The Sunburn

On the last day of school, the Gort and his classmates participated in a ‘sports’ day. He was rather preoccupied with the whole affair – the details thereof, not the sports themselves, of course.

‘Mom, for sports day, I’m going to need a hat and sunscreen and a LOT of water!’ he reminded me repeatedly the week before school ended.

And so, on that final day, Tuesday morning at 6.36 to be exact, I opened my eyes and found one dressed-and-ready-to-go boy standing beside my bed. ‘Mom, I’m ready for sports day,’ he announced. I squinted at the alarm clock.

‘It’s 6.30,’ I asked-informed, doing my unawake best to determine if it was, in fact, time to get up. ‘Go downstairs and read,’ I dismissed him once I felt confident of my morning math skills.

Shortly before 7.30, I stumbled downstairs and found the lad waiting for me; having read all of the library books and fed himself breakfast. ‘I need sunscreen,’ he directed, so I handed him the pink bottle of cream. He went to town, slathering sticky white lotion all over himself. His face. Even his eyelids.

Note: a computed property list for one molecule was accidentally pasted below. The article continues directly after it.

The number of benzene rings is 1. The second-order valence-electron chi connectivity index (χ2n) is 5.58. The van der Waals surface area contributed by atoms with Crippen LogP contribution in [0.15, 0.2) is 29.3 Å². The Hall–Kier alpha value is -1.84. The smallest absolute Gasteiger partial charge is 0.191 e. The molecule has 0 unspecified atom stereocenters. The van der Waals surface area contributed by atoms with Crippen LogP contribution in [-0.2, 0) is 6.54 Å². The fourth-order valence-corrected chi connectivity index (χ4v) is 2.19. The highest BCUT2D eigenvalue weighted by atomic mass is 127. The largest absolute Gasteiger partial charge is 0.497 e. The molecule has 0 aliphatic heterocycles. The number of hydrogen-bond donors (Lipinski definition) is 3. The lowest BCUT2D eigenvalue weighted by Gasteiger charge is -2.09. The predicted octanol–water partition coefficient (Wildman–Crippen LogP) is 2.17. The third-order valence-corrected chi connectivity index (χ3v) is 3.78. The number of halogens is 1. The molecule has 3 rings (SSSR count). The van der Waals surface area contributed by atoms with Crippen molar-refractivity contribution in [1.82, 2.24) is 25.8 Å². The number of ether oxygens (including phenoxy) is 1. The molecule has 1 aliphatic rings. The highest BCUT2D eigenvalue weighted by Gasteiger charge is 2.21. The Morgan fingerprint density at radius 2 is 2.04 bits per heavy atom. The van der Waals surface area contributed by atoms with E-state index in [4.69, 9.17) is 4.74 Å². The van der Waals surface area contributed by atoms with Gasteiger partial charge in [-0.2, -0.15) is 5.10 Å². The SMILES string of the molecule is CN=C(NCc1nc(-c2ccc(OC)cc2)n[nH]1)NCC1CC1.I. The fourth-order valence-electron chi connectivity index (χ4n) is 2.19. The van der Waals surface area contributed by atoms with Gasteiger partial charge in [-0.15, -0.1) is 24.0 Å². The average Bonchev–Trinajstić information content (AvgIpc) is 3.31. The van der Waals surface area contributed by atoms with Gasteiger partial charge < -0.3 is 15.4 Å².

‘You’re not supposed to wipe it in your eyes,’ I chided in disbelief. I’d never seen anyone willingly rub anything into their eyes.

Panicked, he scrubbed at his eyes with wet Kleenex, desperate to undo his overzealous application. Many wads of soaked tissue later, I drove my first grader to school – for the last time. When I picked him up six and a half hours later, he was in good spirits. Despite the red ring around the back of his neck.

‘Hey, you forgot to put sunscreen on the back of your neck – you have a sunburn,’ I pointed out. Well this created all sorts of drama and halfhearted declarations about how he was never going to go in the sun again or wear shorts or go outside. Or something to that effect.

The next morning we headed for the playground. I found my oldest waiting for the rest of his party at the door. He was wearing long pants. Socks. Tennis shoes. A t-shirt. A long-sleeved button-down shirt over said t-shirt. And a hat.

I felt like I was going to the park with Michael Jackson.

(May he rest in peace.)

Fast forward one hour. ‘I want to go home, I’m boiling hot,’ the seven year old announced in a manner that suggested I was somehow responsible for his fully-covered state.


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